Despite the significant increase in protected territory globally, there is a common understanding that the designation of protected areas alone does not guarantee their effectiveness nor halt the loss of biodiversity. In addition to biodiversity conservation, protected areas are expected to perform a number of other functions, such as provide ecosystem services and improve local socio-economic conditions. Therefore, the need to strive towards mixed, decentralized conservation management and stakeholder involvement is increasingly emphasized. Although there is limited research, it has been noted that protected areas have not served wider objectives effectively enough. The current study provides insight concerning socio-economic effects of different governance and management practices of protected areas based on perceptions of residents and stakeholders of five national parks of Estonia. It was found that conservation status has an important impact on local socio-economic conditions largely depending on governance and management practices, resulting in both, positive and negative effects. It was concluded that the centralization of nature conservation and the abolition of protected area administrations have led to a gradual distancing of nature conservation from local conditions and the population, causing concern about the preservation of the living environment.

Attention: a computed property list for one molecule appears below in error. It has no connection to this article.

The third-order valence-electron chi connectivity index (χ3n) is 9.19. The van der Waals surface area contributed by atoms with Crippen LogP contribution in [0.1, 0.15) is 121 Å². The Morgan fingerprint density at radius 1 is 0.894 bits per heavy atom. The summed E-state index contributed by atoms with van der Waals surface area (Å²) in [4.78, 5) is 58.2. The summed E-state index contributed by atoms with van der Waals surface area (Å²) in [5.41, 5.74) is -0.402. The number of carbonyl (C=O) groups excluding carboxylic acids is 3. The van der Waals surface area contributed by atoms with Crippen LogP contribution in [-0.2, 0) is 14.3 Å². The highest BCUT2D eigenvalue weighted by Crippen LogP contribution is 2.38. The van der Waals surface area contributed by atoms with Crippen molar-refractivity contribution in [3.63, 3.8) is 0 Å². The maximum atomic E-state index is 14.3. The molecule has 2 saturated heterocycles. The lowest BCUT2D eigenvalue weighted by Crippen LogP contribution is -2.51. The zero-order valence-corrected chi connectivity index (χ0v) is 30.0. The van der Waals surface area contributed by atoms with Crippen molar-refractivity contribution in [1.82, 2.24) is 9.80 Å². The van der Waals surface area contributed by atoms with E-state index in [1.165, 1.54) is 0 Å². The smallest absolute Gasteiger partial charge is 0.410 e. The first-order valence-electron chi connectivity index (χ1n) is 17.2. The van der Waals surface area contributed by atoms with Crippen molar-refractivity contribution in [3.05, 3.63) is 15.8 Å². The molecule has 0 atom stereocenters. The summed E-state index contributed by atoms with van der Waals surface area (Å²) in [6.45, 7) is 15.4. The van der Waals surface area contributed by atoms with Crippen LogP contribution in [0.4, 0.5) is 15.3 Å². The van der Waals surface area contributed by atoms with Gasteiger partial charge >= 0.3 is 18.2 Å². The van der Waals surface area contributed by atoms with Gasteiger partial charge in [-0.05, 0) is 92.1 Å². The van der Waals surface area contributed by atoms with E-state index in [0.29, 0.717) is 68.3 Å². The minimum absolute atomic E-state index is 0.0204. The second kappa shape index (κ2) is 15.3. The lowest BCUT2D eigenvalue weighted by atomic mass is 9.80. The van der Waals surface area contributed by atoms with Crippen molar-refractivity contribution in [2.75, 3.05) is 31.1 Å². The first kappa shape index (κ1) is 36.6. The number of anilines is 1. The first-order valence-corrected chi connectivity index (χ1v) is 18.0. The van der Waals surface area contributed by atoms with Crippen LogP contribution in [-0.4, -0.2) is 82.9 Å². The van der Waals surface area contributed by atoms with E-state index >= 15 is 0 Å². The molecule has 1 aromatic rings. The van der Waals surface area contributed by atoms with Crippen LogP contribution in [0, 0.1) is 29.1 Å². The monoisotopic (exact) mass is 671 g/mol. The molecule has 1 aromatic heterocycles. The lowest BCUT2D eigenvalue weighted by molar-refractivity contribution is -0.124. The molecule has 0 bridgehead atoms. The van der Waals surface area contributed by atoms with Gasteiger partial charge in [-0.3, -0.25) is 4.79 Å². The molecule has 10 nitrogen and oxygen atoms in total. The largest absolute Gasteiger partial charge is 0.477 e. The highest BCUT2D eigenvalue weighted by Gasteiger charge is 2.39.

Bibliographical noteFunding Information:
Funding: This research was supported by the European Union, European Regional Development Fund Estonian University of Life Sciences ASTRA Project “Value chain-based bio-economy.”
© 2021 by the authors. Licensee MDPI, Basel, Switzerland.
- national parks
- socio-economic effect
- governance of protected areas
- local communities
- cultural landscapes
- management of protected areas
- Cultural landscapes
- Governance of protected areas
- National parks
- Local communities
- Management of protected areas
- Socio-economic effect